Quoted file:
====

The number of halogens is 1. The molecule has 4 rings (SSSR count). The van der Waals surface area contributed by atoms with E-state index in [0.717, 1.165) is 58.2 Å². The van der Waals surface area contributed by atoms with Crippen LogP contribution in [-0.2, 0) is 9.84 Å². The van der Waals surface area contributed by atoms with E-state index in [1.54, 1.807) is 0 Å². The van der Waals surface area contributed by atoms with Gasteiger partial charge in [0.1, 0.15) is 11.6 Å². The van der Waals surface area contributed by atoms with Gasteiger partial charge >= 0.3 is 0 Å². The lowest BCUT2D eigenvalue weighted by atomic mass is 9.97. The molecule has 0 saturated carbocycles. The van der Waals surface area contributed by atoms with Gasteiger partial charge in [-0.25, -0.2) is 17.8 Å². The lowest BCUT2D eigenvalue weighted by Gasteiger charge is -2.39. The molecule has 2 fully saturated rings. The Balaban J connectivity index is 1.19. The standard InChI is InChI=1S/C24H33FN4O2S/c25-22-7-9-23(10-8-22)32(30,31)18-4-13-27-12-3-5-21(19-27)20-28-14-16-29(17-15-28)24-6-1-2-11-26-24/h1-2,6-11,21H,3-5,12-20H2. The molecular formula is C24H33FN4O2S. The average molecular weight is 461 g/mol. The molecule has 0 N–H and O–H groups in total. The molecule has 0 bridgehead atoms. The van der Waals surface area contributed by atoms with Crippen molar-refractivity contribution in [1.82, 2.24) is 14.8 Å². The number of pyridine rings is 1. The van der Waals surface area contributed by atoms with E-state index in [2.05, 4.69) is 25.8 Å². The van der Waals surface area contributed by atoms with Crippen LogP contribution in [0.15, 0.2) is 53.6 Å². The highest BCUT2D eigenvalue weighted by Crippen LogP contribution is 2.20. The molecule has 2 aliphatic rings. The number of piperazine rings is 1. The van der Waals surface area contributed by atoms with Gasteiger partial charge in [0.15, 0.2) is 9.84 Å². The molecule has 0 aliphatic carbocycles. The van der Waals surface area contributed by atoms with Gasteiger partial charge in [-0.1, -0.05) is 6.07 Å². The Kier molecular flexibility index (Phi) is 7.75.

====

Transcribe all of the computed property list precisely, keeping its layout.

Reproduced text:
The number of halogens is 1. The molecule has 4 rings (SSSR count). The van der Waals surface area contributed by atoms with E-state index in [0.717, 1.165) is 58.2 Å². The van der Waals surface area contributed by atoms with Crippen LogP contribution in [-0.2, 0) is 9.84 Å². The van der Waals surface area contributed by atoms with E-state index in [1.54, 1.807) is 0 Å². The van der Waals surface area contributed by atoms with Gasteiger partial charge in [0.1, 0.15) is 11.6 Å². The van der Waals surface area contributed by atoms with Gasteiger partial charge >= 0.3 is 0 Å². The lowest BCUT2D eigenvalue weighted by atomic mass is 9.97. The molecule has 0 saturated carbocycles. The van der Waals surface area contributed by atoms with Gasteiger partial charge in [-0.25, -0.2) is 17.8 Å². The lowest BCUT2D eigenvalue weighted by Gasteiger charge is -2.39. The molecule has 2 fully saturated rings. The Balaban J connectivity index is 1.19. The standard InChI is InChI=1S/C24H33FN4O2S/c25-22-7-9-23(10-8-22)32(30,31)18-4-13-27-12-3-5-21(19-27)20-28-14-16-29(17-15-28)24-6-1-2-11-26-24/h1-2,6-11,21H,3-5,12-20H2. The molecular formula is C24H33FN4O2S. The average molecular weight is 461 g/mol. The molecule has 0 N–H and O–H groups in total. The molecule has 0 bridgehead atoms. The van der Waals surface area contributed by atoms with Crippen molar-refractivity contribution in [1.82, 2.24) is 14.8 Å². The number of pyridine rings is 1. The van der Waals surface area contributed by atoms with E-state index in [2.05, 4.69) is 25.8 Å². The van der Waals surface area contributed by atoms with Crippen LogP contribution in [0.15, 0.2) is 53.6 Å². The highest BCUT2D eigenvalue weighted by Crippen LogP contribution is 2.20. The molecule has 2 aliphatic rings. The number of piperazine rings is 1. The van der Waals surface area contributed by atoms with Gasteiger partial charge in [0.15, 0.2) is 9.84 Å². The molecule has 0 aliphatic carbocycles. The van der Waals surface area contributed by atoms with Gasteiger partial charge in [-0.1, -0.05) is 6.07 Å². The Kier molecular flexibility index (Phi) is 7.75.